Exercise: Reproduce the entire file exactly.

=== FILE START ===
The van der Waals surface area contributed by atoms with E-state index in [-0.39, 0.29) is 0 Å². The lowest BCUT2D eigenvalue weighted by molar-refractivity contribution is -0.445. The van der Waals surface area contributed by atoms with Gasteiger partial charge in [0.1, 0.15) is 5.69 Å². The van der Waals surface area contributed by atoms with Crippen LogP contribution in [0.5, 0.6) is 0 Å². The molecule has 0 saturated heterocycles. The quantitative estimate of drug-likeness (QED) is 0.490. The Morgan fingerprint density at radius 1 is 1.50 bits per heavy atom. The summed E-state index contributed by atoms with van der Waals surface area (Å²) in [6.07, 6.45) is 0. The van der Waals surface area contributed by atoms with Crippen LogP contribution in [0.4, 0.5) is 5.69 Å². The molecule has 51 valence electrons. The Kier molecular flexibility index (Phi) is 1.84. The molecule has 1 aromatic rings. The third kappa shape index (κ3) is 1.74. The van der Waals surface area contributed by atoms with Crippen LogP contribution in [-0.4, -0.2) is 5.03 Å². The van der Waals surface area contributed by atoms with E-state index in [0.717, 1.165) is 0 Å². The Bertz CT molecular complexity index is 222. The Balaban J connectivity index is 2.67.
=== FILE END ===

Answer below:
The van der Waals surface area contributed by atoms with E-state index in [-0.39, 0.29) is 0 Å². The lowest BCUT2D eigenvalue weighted by molar-refractivity contribution is -0.445. The van der Waals surface area contributed by atoms with Gasteiger partial charge in [0.1, 0.15) is 5.69 Å². The van der Waals surface area contributed by atoms with Crippen LogP contribution in [0.5, 0.6) is 0 Å². The molecule has 0 saturated heterocycles. The quantitative estimate of drug-likeness (QED) is 0.490. The Morgan fingerprint density at radius 1 is 1.50 bits per heavy atom. The summed E-state index contributed by atoms with van der Waals surface area (Å²) in [6.07, 6.45) is 0. The van der Waals surface area contributed by atoms with Crippen LogP contribution in [0.4, 0.5) is 5.69 Å². The molecule has 51 valence electrons. The Kier molecular flexibility index (Phi) is 1.84. The molecule has 1 aromatic rings. The third kappa shape index (κ3) is 1.74. The van der Waals surface area contributed by atoms with Crippen LogP contribution in [-0.4, -0.2) is 5.03 Å². The van der Waals surface area contributed by atoms with E-state index in [0.717, 1.165) is 0 Å². The Bertz CT molecular complexity index is 222. The Balaban J connectivity index is 2.67.